The Frank Olson Legacy Project

STATEMENT BY DR. HAROLD ABRAMSON,

MADE SATURDAY, NOVEMBER 28, 1953

 

 


(Note: The dates and approximate times of visits to Dr. Abramson are added here to clarify Dr. Abramson's following statement.

Tuesday, November 24
(a) With patient and two friends, in New York office, about 4:45 to 5:00 P.M.

(b) With patient alone, in New York office, about 5:00 to 6:00 P.M.

(c) With patient andtwo friends, in hotel room, about 10:00 to 11:00 P.M.


Wednesday, November 25
With patient alone, in New York office, about 4:00 to 5:00.


Thursday November 26
(a) With patient alone, in Huntington, Long Island, office, about 4:00 to 5:00 P.M.

(b) With patient and friend, in Huntington office, about 5:00 to 5:20 P.M.


Friday, November 27
With patient and friend, in New York office, about 9:30 A.M. to 12:00 noon, and from about 2:00 to 3:00 P.M.
Again an attempt was made to have the patient state that the was the subject of a plot or was especially persecuted by his friends, but at no time did he speak of any but the highest regard for friends or family. He stated explicitly that he wished to go back home. I saw no way in which this could be prevented, but plans were made for further discussion.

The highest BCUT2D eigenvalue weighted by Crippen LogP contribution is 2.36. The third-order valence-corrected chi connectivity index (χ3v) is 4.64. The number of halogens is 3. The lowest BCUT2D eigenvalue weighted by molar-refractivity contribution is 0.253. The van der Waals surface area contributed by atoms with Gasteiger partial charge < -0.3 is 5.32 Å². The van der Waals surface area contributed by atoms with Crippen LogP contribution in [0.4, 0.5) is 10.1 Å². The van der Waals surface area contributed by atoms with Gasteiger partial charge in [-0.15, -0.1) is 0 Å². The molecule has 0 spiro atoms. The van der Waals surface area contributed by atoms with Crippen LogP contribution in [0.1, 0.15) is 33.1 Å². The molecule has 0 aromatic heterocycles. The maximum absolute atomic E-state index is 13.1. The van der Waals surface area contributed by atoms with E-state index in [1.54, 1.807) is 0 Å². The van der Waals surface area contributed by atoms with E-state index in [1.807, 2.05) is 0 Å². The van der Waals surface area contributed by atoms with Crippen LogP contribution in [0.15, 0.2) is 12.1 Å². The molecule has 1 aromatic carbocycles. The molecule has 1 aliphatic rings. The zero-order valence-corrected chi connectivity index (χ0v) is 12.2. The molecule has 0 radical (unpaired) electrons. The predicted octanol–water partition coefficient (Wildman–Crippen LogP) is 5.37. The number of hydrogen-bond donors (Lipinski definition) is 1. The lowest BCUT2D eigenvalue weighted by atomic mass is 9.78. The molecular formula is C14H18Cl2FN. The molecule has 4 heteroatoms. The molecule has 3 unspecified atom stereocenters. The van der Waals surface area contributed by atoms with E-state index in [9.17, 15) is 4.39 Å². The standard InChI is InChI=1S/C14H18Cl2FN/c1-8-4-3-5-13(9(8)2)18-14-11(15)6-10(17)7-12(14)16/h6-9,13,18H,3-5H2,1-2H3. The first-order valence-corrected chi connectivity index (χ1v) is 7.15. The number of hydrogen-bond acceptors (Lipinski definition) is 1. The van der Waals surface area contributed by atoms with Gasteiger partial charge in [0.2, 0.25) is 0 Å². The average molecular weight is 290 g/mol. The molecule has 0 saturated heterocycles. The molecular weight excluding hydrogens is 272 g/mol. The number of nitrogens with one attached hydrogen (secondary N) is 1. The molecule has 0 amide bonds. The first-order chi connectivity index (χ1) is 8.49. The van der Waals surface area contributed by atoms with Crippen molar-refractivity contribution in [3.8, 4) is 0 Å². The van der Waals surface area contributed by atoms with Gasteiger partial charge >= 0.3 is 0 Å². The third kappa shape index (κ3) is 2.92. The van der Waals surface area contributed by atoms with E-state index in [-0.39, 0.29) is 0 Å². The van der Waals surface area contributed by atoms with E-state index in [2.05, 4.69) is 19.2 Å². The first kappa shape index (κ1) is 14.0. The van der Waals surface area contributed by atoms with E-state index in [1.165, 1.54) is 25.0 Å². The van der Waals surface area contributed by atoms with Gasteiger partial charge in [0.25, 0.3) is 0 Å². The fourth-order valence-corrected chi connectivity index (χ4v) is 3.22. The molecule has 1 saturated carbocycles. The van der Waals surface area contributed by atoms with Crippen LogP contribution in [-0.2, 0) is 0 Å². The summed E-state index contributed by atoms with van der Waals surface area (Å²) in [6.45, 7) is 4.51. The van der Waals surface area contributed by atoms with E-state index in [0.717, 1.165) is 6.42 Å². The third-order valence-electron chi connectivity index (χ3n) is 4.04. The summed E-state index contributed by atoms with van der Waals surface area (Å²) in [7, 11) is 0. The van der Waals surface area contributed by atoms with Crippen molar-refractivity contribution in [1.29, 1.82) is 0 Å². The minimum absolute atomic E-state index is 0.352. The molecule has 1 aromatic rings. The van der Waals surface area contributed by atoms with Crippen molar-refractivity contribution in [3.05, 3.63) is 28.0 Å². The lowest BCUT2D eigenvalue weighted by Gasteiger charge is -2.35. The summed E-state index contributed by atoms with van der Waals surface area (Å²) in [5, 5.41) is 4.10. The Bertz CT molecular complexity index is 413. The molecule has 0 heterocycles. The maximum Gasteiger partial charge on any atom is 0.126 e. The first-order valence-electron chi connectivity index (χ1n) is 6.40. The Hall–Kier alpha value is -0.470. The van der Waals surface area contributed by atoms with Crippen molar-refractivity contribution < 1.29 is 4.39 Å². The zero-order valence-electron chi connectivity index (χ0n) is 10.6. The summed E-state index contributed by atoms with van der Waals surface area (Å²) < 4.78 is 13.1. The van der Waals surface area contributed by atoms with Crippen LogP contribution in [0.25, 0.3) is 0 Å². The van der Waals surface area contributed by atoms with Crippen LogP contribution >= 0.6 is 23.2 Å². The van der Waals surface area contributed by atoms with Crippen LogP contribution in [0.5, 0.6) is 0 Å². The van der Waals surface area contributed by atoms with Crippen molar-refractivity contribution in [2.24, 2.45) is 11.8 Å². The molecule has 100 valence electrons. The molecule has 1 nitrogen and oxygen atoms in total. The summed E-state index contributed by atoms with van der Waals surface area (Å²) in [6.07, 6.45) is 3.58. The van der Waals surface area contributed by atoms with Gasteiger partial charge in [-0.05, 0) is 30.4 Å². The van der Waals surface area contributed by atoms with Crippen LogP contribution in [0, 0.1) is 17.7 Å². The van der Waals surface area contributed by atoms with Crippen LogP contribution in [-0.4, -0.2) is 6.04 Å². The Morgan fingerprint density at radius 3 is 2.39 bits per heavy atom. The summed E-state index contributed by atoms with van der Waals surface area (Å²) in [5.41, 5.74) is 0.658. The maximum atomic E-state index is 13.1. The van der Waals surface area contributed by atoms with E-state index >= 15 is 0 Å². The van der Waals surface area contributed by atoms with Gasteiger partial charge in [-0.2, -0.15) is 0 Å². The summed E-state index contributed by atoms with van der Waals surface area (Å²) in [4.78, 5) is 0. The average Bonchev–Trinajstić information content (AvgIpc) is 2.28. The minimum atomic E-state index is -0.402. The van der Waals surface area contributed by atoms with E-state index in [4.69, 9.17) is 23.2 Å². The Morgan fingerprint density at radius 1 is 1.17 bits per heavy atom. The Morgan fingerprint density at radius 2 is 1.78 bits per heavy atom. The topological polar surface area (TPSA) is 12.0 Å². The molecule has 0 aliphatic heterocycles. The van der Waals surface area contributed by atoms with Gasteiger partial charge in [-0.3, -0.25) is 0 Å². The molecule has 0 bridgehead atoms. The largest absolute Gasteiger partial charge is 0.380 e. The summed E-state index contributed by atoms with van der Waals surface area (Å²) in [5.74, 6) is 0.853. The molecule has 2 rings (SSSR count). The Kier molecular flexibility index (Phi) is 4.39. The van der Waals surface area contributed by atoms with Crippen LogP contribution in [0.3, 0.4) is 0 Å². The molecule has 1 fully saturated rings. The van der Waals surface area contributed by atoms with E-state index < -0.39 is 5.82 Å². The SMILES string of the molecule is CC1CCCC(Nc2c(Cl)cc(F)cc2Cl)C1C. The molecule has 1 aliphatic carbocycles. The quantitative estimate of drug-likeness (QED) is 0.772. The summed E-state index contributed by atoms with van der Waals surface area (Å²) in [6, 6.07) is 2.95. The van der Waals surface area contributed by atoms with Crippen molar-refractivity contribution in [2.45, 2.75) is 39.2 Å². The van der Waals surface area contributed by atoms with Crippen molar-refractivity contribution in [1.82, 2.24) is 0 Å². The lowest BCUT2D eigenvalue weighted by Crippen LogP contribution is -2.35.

November 26
The patient returned after an agitated trip to Washington and was seen at 4:00 P.M., Thursday, November 26. In this interview, for the first time, the patient showed that he had delusions of persecution. "I feel they were giving me dope to keep me awake." He said that for some weeks the CIA group had been putting something like benzedrine in his coffee. He pointed out he had heard voices the night before and that V's voice told me to "throw it away." (He had thrown away his wallet). His history definitely indicated he had been delusional at least for weeks, probably months, but that he had been able to operate fairly well, except in crises. It became apparent that hospitalization was required as soon as possible.


November 27
On Friday morning, November 27, the patient and a friend and the writer discussed in some detail the desirability of hospital treatment, to which the patient had finally agreed. We thought he would like to be near home, and for this reason a mental institution near Washington was chosen and a room reserved. The hospital could not take the patient that day, and arrangements were made for hospitalization the next day.


Conclusion
The patient has been, according to hisown story, delusional for a long period of time, but operating well in his day by day work. His inordinate guilt feelings, as expressed to me, were specifically related to his pension and disability pay. For this he felt he had to be punished. He himself dated his difficulties to the time when he was retired. It was then that he recalls his extraordinary guilt feelings began, becoming progressively worse, with the specific delusional events during the preceding months.


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